Wednesday, December 21, 2016


Have you discovered podcasts yet? One of my favorites is the TED Radio Hour with Guy Raz. I listened to one recently called "Head Space"which was fantastic! 
It is a fascinating look at others experiences with mental illness--not in a depressing way, but in a very hopeful "we're in this together" way. 

Give it a listen, and let me know what you think!

To check it out, go to

Saturday, November 12, 2016

Our Favorite Christmas Tradition--Smiles, Service, and a Snowman

A few years ago I started a new tradition at our house--the "Service Snowman."  I thought the idea of having a cute little creature popping up in funny places around the house sounded fun, but I wanted it to be less about making sure my little people were being good, and more about giving them something to do that WAS good.  

Each night our little snowman searches the city for people in need, then returns to our home and lands in a funny hiding spot with a little card telling us who we can serve the following day.  

This little tradition has become something that my kiddo's LOVE, and most importantly has been really easy for me to pull off during the busy season!  To get your own copy, simply click on the images below and "save as" a file to do your computer.  Enjoy!

1.  Buy or make a snowman that you can hide in fun places around the house.
2.  Print out the poem and the service cards.  (I specifically did not number the cards--I just look at my schedule the night before to see what I think will be doable the next day.)
3.  Each night from the 15th-25th, hide your snowman with one of the cards around the house.
4.  The best part!  Watch as your kids get really excited about finding the snowman each morning and seeing what act of service they can do that day!

P.S.  Let me know if you try it out, and how it goes!

Here is a list of the service activities.  There are 16 different activities to choose from-some would be better if you're in a warm climate and some better in a cold climate.  Just choose the 12 that would work for your family to do this year.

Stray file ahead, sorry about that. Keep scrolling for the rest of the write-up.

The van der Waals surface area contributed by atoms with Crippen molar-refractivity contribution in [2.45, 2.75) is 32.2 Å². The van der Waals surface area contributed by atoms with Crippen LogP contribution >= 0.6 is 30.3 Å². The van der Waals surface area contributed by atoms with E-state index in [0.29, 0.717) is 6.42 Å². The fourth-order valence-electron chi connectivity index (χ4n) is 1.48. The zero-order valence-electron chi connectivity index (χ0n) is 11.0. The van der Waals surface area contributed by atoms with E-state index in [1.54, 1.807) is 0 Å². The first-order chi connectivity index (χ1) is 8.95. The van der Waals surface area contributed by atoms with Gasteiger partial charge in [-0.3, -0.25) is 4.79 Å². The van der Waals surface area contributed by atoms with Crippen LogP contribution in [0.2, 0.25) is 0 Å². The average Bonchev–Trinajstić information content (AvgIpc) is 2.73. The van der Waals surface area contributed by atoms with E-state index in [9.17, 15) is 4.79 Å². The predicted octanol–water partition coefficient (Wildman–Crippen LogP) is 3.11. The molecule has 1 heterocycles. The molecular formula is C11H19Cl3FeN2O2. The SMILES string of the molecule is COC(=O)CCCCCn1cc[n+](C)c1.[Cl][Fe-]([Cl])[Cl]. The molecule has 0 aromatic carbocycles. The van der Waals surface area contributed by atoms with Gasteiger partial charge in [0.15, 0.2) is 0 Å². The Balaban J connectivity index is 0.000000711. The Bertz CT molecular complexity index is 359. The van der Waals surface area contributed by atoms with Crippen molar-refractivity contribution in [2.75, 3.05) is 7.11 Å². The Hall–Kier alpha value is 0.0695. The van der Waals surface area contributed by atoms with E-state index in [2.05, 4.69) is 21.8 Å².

1. Do secret service for a family member.
2. Go caroling (wherever you want...we go to a nursing home)
3. Shovel the snow on a neighbors driveway 
4. Write or draw a letter for a soldier and send it to
5.  Share the love, give everyone in your family a hug.
6.  Make pinecone bird feeders
7. Take cookies to the firestation
8.  Make snowflakes and deliver to a local care center
9.  Take hot chocolate to someone who lives or works outside
10. Take a cold drink to someone who lives or works outside
11. Leave cookies and milk out for Santa
12. Tell everyone in your family something you love about them
13. Take dinner to a family with a new baby
14. Make or buy cinnamon rolls to share with a neighbor or family member
15. Leave a treat in your mailbox for the mail carrier
16. Help in a neighbors yard

Wednesday, March 2, 2016

Of Doughnuts and Cupcakes

Of Doughnuts & Cupcakes

Ok.  I lied.  This isn’t actually about doughnuts and cupcakes.  Seriously though, If I told you my subject in the title I’m afraid you wouldn’t keep reading.  But now that I’ve given you a teaser you have to keep reading, because you’re curious.  Yea!  I win!  You see, my subject is a little less sweet—more like brussel sprouts.  Good for you, but not nearly as yummy as doughnuts & cupcakes!  So without further ado, (and now that you’re hooked!) I’ll begin..please hang with me.  

Project Show Up!
How Mother’s Can Effect the Political Process

For reasons unknown, my 5 year old has started requesting that we listen not to stories and music on the way to school, but to the local news station.  He especially likes to know what the weather’s going to be, and if there are any accidents on the roads.  I don’t mind listening to those-I want to know too!  It’s when the “real” news comes on that I start to squirm, switch back to Curious George, and wonder (again) just what type of world I have brought my 3 beautiful boys into, and how they are going to navigate their way through it.  Sigh.  How sad.

But wait! The question isn’t the lamenting “what have I brought my children into”, but the empowering “what am I going to do about it?”  Because in the end, the outcome of political elections and public policies directly effect the subject of my greatest passion-my family.  Don’t believe me? Take a look at this-I recently went to and searched for family related Bills and Resolutions under current legislation.  Below are the keywords and the number of bills and resolutions related to each.

Education 2596
Family 1408
Foster Care   106
Mental Health 388
Mothers 130
Religion 260
Special Education  86

That is a lot issues that could effect my family!